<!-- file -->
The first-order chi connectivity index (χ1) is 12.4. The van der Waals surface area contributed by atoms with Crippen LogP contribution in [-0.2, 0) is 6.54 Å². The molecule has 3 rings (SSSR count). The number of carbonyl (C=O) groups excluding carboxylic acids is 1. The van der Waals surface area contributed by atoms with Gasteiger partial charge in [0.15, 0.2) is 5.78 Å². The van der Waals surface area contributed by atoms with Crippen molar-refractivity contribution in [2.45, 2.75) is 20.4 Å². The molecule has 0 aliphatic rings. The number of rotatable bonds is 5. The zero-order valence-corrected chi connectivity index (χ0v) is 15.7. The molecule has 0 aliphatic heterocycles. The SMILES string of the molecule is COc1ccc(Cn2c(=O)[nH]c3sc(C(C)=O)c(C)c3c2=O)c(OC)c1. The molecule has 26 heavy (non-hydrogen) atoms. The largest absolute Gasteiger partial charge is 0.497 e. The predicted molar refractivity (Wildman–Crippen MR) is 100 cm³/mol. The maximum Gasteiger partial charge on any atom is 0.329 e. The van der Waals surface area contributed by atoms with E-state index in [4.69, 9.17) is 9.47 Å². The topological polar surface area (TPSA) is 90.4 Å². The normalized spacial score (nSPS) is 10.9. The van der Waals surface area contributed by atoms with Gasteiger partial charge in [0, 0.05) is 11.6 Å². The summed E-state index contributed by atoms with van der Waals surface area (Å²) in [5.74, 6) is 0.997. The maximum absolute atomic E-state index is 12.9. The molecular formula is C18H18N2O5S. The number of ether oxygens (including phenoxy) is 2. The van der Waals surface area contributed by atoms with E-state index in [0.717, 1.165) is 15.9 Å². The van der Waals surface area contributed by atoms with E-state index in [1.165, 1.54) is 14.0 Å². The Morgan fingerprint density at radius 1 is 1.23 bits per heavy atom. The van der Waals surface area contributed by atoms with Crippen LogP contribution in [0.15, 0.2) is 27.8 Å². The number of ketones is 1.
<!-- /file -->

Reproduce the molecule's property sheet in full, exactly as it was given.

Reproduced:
The first-order chi connectivity index (χ1) is 12.4. The van der Waals surface area contributed by atoms with Crippen LogP contribution in [-0.2, 0) is 6.54 Å². The molecule has 3 rings (SSSR count). The number of carbonyl (C=O) groups excluding carboxylic acids is 1. The van der Waals surface area contributed by atoms with Gasteiger partial charge in [0.15, 0.2) is 5.78 Å². The van der Waals surface area contributed by atoms with Crippen molar-refractivity contribution in [2.45, 2.75) is 20.4 Å². The molecule has 0 aliphatic rings. The number of rotatable bonds is 5. The zero-order valence-corrected chi connectivity index (χ0v) is 15.7. The molecule has 0 aliphatic heterocycles. The SMILES string of the molecule is COc1ccc(Cn2c(=O)[nH]c3sc(C(C)=O)c(C)c3c2=O)c(OC)c1. The molecule has 26 heavy (non-hydrogen) atoms. The largest absolute Gasteiger partial charge is 0.497 e. The predicted molar refractivity (Wildman–Crippen MR) is 100 cm³/mol. The maximum Gasteiger partial charge on any atom is 0.329 e. The van der Waals surface area contributed by atoms with E-state index in [4.69, 9.17) is 9.47 Å². The topological polar surface area (TPSA) is 90.4 Å². The normalized spacial score (nSPS) is 10.9. The van der Waals surface area contributed by atoms with Gasteiger partial charge in [0, 0.05) is 11.6 Å². The summed E-state index contributed by atoms with van der Waals surface area (Å²) in [5.74, 6) is 0.997. The maximum absolute atomic E-state index is 12.9. The molecular formula is C18H18N2O5S. The number of ether oxygens (including phenoxy) is 2. The van der Waals surface area contributed by atoms with E-state index in [0.717, 1.165) is 15.9 Å². The van der Waals surface area contributed by atoms with E-state index in [1.165, 1.54) is 14.0 Å². The Morgan fingerprint density at radius 1 is 1.23 bits per heavy atom. The van der Waals surface area contributed by atoms with Crippen LogP contribution in [0.15, 0.2) is 27.8 Å². The number of ketones is 1.